In this week's edition of "Bank of Dad," we tackle how many credit cards, if any, is the ideal number, and whether or not making two mortgage payments per month is ever a good idea.
I have a simple question, but I never get a clear answer: How many credit cards should I have? That is, what’s the ideal amount and why? What’s the point of having more than one? — Ernesto, Las Vegas
As far as your credit score is concerned, there really is no “ideal” number of credit cards. But I did reach out to a couple of the leading credit-scoring companies to find out whether the quantity of accounts even makes any impact.
VantageScore spokesman Jeff Richardson told me it’s not a factor in how the firm tabulates your number. “You can have one or a dozen cards and still have an excellent credit score,” says Richardson.
FICO’s VP of scores and analytics, Ethan Dornhelm, gave me a slightly more qualified response. “The sheer number of credit card accounts that a consumer has is much less important to the FICO score than how the consumer is managing those accounts,” he told me over email.
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That said, the amount of plastic in your wallet does affect your score in a more roundabout way. For example, having at least one card and making payments on-time helps you build a credit history.
And sometimes it may help to have more than one. That’s because the major credit-scoring models use “credit utilization” as one of their biggest factors. In plainspeak, that’s how much of the available credit on your accounts that you’ve actually borrowed. If you have a $5,000 credit line and a balance of $3,000, your utilization ratio would be 60 percent.
The more cards you have, the more available credit you have. Thus, the same balance, if spread out over multiple cards, would yield a lower utilization rate. Try to keep your utilization rate under 30 percent, if possible — it shows you can responsibly handle your credit and will elevate your score.
Keep in mind, though, that having too many cards can hurt you, too. You can be tempted to borrow more, simply because you can. And owning a lot of cards with a balance represents a higher risk in the eyes of the credit gods.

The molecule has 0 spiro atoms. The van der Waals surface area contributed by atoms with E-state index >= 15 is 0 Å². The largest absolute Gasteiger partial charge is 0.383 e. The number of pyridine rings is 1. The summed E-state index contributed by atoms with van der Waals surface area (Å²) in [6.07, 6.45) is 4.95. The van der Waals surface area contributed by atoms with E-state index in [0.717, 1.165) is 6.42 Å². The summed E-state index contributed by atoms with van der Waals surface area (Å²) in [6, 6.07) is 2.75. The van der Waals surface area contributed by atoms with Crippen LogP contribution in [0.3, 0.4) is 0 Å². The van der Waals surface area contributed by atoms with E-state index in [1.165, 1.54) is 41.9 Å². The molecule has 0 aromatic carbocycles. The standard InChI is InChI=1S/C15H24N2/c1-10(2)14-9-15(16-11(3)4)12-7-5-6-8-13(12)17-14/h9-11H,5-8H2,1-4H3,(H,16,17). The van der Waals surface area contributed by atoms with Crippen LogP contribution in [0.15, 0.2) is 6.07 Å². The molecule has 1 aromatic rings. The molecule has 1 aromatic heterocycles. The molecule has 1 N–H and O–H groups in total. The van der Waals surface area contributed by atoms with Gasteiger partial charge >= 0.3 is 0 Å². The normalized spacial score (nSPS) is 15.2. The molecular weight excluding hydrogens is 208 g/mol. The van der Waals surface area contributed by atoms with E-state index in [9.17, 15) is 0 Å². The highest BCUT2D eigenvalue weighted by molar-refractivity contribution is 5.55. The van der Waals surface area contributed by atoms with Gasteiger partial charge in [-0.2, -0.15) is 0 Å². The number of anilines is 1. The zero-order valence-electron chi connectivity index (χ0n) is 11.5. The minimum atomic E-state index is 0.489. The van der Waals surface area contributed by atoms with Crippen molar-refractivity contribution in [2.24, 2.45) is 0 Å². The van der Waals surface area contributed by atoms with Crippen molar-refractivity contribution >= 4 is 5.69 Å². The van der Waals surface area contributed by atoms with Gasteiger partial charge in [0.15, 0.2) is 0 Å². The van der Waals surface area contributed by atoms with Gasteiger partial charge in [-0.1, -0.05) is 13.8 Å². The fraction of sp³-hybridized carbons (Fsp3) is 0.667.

So the “ideal” number of credit cards really does vary from person to person. If you’re on a tight budget, I tend to think you should stick with one or two. In the long run, the temptation to rack up debt can get you into trouble. For those who are able to easily pay down their balances, but use the cards to rack up endless reward points, accruing a slightly larger stack of cards is less of a worry.
Interestingly, Dornhelm says FICO recently analyzed the habit of what it calls “high achievers” – those with a score over 800. It found that they average person in that group had three open credit card accounts. But in reality, that’s much less important than keeping your balances low and making your payments on time.
Is it true that making two mortgage payments a month helps you pay off your loan quicker? — Kenny, Salt Lake City
It certainly can, if you make payments every two weeks. I think this is definitely a strategy worth considering, especially if you get paid on a bi-weekly basis anyway.
For it to work, you need to pay half your monthly amount every other week, instead of once a month. Because there are 52 weeks in a year, you’ll be paying 26 times this way. That’s one full extra mortgage payment. As long as you keep it up, you can pay off a 30-year mortgage roughly five years faster and save a lot of money on interest payments.
The lending site Bankrate actually has a handy calculator where you see the effect for yourself. I plugged in a 30-year home loan with a balance of $200,000 and an interest rate of 4.5 percent. By making payments every two weeks, a homeowner would save a little over $29,000 over the course of the loan.
This is pretty straightforward if your lender offers a bi-weekly payment option. Alas, not all of them do. But what you can do is make an extra annual payment on your own, which accomplishes the same goal.
Just divide your monthly mortgage payment by 12 and put that amount into a separate savings account. At year’s end, you’ll apply that money toward the principal on your home loan.
Bear in mind, this probably doesn’t make as much sense if your loan has prepayment penalties. It’s certainly worth checking on that. And you can argue that any money you save is better invested in a tax-advantaged account than your mortgage, especially if you’re enjoying a low interest rate. The fact is, though, a mortgage is a psychological weight that many homeowners want to get rid of as fast as possible – this is one fairly simple way to do it.
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